monarch butterfly on salvia, birdhouse, hummingbird feeding on bird feeder

How-To: Wildlife-Friendly Gardening

Sometimes it can be hard to fathom how one person or homeowner can truly impact the environment. As gardeners, we naturally tend to have a deep love and care for nature and, in turn, wildlife! 

California supports an immense array of wildlife and plant species and acts as a major highway for millions of migratory birds. Even if you are an urban gardener, your yard can become a haven for local and migratory wildlife. Creating a wildlife-friendly garden is actually quite attainable. Ready to get started?

Let’s go! Make Your Garden a Home for Wildlife

Building a wildlife-friendly garden involves a few different layers. They provide lots of habitat for wildlife, including everything from pollinators to birds and other critters. Wildlife-friendly gardens naturally conserve water, don’t have a ton of grass, and don’t use pesticides.

Anna's hummingbird feeding from plant

When In Doubt, Plant Native

Any plant that grows naturally in a particular region, habitat, or ecosystem (i.e., was not brought here by humans) is considered native. They have formed symbiotic relationships with the wildlife in any particular area over many years, thus providing a more sustainable habit than non-native species. Native plants attract birds and butterflies, reduce water consumption, reduce pest problems, offset the loss of natural wildlife habitats, and, as an added perk, require far less maintenance than non-native species. 

There are literally hundreds of wildlife-friendly native flowers, trees, and shrubs to choose from here in California! Hummingbird sage, blue-eyed grass, bush anemone, California bush sunflower, lupines, salvia, ‘Canyon Snow’ iris, and wild rose are all very popular wildflowers. The National Wildlife Federation has an excellent online resource where you type in your zip code, and they will give you pages and pages of gorgeous native plants. Of course, we highly recommend popping into our garden center to check out our wide selection of native varieties and bring some home for your garden!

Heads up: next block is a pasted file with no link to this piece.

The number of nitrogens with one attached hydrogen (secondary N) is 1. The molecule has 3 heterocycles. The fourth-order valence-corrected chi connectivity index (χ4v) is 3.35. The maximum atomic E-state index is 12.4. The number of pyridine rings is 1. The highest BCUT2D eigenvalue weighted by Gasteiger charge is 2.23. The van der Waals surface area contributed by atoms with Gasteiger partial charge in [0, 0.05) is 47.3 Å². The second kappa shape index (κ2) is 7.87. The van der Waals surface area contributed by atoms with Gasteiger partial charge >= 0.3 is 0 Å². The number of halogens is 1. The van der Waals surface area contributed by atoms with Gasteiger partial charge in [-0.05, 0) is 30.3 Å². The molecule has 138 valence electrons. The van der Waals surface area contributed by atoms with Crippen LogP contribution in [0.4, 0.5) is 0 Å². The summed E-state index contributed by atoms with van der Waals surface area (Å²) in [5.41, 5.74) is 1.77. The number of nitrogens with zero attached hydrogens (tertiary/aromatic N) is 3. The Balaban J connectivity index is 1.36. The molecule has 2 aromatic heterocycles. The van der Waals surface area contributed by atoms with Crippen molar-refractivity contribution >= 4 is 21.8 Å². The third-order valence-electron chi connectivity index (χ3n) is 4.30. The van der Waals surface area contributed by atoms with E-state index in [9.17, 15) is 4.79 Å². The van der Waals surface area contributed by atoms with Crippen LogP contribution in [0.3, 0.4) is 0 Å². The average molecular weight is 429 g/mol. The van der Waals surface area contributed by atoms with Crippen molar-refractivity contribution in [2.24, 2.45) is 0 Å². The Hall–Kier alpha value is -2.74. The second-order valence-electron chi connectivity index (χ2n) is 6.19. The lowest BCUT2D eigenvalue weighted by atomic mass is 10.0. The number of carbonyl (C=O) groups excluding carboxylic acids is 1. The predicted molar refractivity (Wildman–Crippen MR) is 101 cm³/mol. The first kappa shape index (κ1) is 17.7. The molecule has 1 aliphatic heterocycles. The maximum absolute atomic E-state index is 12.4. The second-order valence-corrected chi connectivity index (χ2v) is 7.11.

Wildlife-Friendly Garden Design 

Designing a wildlife-friendly garden may take a little effort to set up, but once your plants have a couple of years to settle in, your garden will require far less maintenance than working with plants from outside of the region. Since these plants evolved to thrive in California conditions, they tend to need less watering, are less inclined to pest problems, and help maintain healthy soil.

It is best to group plants with similar needs (i.e., irrigation requirements), and when it comes to planting native, you can look to nature to see what works best together. If you see different varieties growing in the wild together, they will grow well together in your wildlife-friendly garden! 

Assorted perennials salvia, lilies, and othersLess Lawn, More Plants

Many of us love to use our lawns to play with the kids and pets or hang out with friends. We’re not saying that you need to completely get rid of your lawn; however, if you are serious about making your yard and garden wildlife-friendly, your lawn will not contribute to the cause. 

Rather than trying to get rid of it completely, chip away at it slowly from the edges! Add things like native groundcovers, such as yarrow, Redwood sorrel, California sweet grass, and Seaside Daisy, or caterpillar host plants like Douglas iris in place of your turf. 

 Multiple birds playing and splashing in bird bathAdd a Water Feature 

Consider adding a modest water feature if you don’t already have one. Creating a wildlife-friendly garden is not all about the plants, after all! A small water feature like a miniature pond, fountain, or birdbath will attract birds, dragonflies, frogs, and salamanders to your yard. We recommend small features for drought-conscious gardening.

Avoid Hefty Fall Garden Clean-Up

While it can be tempting to tidy every last bit of dead foliage away from your garden come fall, it is actually best to wait until spring to do a serious garden clean-up! Brush piles, spent plant material and fallen leaves provide important cover and food for wildlife during the winter months, even here in California. A wildlife-friendly garden mimics nature, and no one is doing fall clean-up out in wild forests, are they? 

To learn more about wildlife-friendly gardening or pick up some beautiful native plants this spring, stop by your local SummerWinds Nursery